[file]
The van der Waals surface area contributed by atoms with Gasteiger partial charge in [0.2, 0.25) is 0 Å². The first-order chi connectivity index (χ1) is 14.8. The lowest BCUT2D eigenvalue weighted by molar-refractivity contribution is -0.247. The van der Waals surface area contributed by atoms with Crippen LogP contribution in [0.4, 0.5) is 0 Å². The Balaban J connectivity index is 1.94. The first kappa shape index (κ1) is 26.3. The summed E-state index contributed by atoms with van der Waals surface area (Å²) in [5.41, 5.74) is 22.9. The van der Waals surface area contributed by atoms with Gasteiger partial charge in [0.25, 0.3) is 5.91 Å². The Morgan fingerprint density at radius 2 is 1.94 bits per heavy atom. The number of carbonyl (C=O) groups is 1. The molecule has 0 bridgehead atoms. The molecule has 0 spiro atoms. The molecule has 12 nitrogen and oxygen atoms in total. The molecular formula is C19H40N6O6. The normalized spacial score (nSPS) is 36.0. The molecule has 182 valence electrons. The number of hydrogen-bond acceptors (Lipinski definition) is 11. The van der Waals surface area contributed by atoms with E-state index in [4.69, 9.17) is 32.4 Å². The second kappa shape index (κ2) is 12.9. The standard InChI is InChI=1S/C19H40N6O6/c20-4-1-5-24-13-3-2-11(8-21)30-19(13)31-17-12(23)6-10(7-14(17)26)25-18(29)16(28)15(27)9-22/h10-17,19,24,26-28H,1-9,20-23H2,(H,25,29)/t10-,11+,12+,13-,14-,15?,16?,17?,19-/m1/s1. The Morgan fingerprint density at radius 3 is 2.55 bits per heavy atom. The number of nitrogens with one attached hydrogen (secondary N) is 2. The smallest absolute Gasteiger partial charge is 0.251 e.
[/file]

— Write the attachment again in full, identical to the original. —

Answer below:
The van der Waals surface area contributed by atoms with Gasteiger partial charge in [0.2, 0.25) is 0 Å². The first-order chi connectivity index (χ1) is 14.8. The lowest BCUT2D eigenvalue weighted by molar-refractivity contribution is -0.247. The van der Waals surface area contributed by atoms with Crippen LogP contribution in [0.4, 0.5) is 0 Å². The Balaban J connectivity index is 1.94. The first kappa shape index (κ1) is 26.3. The summed E-state index contributed by atoms with van der Waals surface area (Å²) in [5.41, 5.74) is 22.9. The van der Waals surface area contributed by atoms with Gasteiger partial charge in [0.25, 0.3) is 5.91 Å². The Morgan fingerprint density at radius 2 is 1.94 bits per heavy atom. The number of carbonyl (C=O) groups is 1. The molecule has 0 bridgehead atoms. The molecule has 0 spiro atoms. The molecule has 12 nitrogen and oxygen atoms in total. The molecular formula is C19H40N6O6. The normalized spacial score (nSPS) is 36.0. The molecule has 182 valence electrons. The number of hydrogen-bond acceptors (Lipinski definition) is 11. The van der Waals surface area contributed by atoms with E-state index in [4.69, 9.17) is 32.4 Å². The second kappa shape index (κ2) is 12.9. The standard InChI is InChI=1S/C19H40N6O6/c20-4-1-5-24-13-3-2-11(8-21)30-19(13)31-17-12(23)6-10(7-14(17)26)25-18(29)16(28)15(27)9-22/h10-17,19,24,26-28H,1-9,20-23H2,(H,25,29)/t10-,11+,12+,13-,14-,15?,16?,17?,19-/m1/s1. The Morgan fingerprint density at radius 3 is 2.55 bits per heavy atom. The number of nitrogens with one attached hydrogen (secondary N) is 2. The smallest absolute Gasteiger partial charge is 0.251 e.